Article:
On March 11 of 2011, the most powerful earthquake known to have hit Japan struck near the east coast of Honshu. The earthquake generated a tsunami that reached a height of more than 130 feet. Just last month, the Japanese National Police agency reported that there were at least 15,870 people who died, an additional 6,114 who were injured, and 2,814 who are still missing as a result.1 Obviously, it was a disaster of truly stunning proportions.
One of the many things that happened as a consequence of the disaster is that some of the reactors at the Fukushima Daiichi Nuclear Power Plant went into meltdown, and radioactive substances were leaked into the ocean and released into the air. People in a 12-mile radius around the power plant were evacuated so that they would not be exposed to too much radiation. As a result of the meltdown, there is increasing political pressure for Japan to end its reliance on nuclear power. According to the Christian Science Monitor, Prime Minister Yoshihiko’s party has recommended that Japan phase out all nuclear power by the year 2030.
Back when the nuclear disaster was in the news, I commented on it (here and here). Since then, I have been following the scientific literature to see what those who have been monitoring the situation are saying regarding its long-term effects. Recently, a study and some commentary on the study were published in the journal Energy & Environmental Science, and they are surprising, to say the least.
Let’s start with the study. John E. Ten Hoeve (a meteorologist) and Dr. Mark Z. Jacobson (an environmental engineer) looked at the latest figures regarding the identity and quantity of the radioactive material that was released. They then used those data in a global atmospheric model to produce an estimated map of the increased radiation exposure experienced around the world as a result of the meltdown. They compared their map to measurements of the actual exposure in several regions of Japan, and while there were some inconsistencies, I was surprised by the general amount of agreement between their map and the actual measurements. It’s not clear how accurate their map is the farther it gets from Japan, but for Japan itself, it seems that their map is a good guide for estimating the radiation exposure that resulted from the meltdown.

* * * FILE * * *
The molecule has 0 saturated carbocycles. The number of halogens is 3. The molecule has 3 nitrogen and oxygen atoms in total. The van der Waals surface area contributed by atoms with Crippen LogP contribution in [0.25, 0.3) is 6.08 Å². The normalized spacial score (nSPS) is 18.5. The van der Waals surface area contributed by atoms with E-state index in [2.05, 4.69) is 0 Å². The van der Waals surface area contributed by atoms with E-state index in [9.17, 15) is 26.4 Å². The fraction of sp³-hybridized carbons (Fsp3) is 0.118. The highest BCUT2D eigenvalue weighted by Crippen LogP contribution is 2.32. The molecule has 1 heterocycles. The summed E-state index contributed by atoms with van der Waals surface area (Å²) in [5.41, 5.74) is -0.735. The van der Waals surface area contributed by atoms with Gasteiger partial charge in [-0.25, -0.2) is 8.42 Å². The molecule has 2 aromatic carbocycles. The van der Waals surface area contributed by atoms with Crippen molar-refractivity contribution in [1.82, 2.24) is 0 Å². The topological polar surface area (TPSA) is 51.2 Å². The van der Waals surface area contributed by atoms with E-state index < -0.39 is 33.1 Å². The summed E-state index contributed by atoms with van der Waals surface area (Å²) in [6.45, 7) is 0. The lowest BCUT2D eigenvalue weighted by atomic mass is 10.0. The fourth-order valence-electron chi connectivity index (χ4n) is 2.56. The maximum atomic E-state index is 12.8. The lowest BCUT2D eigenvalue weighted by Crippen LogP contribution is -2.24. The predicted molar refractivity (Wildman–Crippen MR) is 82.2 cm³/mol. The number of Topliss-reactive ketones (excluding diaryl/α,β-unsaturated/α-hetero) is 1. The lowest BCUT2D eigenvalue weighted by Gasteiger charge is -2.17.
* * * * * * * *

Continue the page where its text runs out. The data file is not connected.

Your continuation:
They then used that map in yet another model to predict the long-term health consequences that will result from the meltdown. Their study indicates that the meltdown will probably cause 15-1,100 additional deaths due to cancer. Their best estimate of the actual number of additional deaths is 130. In addition, they estimate that there will be 24-1,800 additional cases of cancer. Their best estimate of the actual number is 180.2 While their estimates cover the entire world, the vast majority of the additional cancer deaths and cancer cases will be in Japan.
Now of course, there are all sorts of reasons to be skeptical of these estimates. After all, they are based on two separate models, and only one of those models has been even marginally confirmed by actual data. Indeed, the estimated ranges of additional cancer deaths and additional cancer cases are so broad specifically because of the uncertainties in the models. However, for the sake of argument, let’s take their maximum numbers: 1,100 additional deaths and 1,800 additional cases of cancer worldwide. Those numbers sound really large, but they pale in comparison to the 15,870 who died and the 6,114 who were injured as a direct result of the earthquake and tsunami.
Here’s another way to look at the numbers. According to the authors:
Nearly 600 deaths were already certified as “disaster-related” by the 13 municipalities affected by the crisis at Fukushima. These deaths were caused indirectly by fatigue or aggravation of chronic illness due to the disaster, many of which can be attributed to the mandatory evacuation following the accident.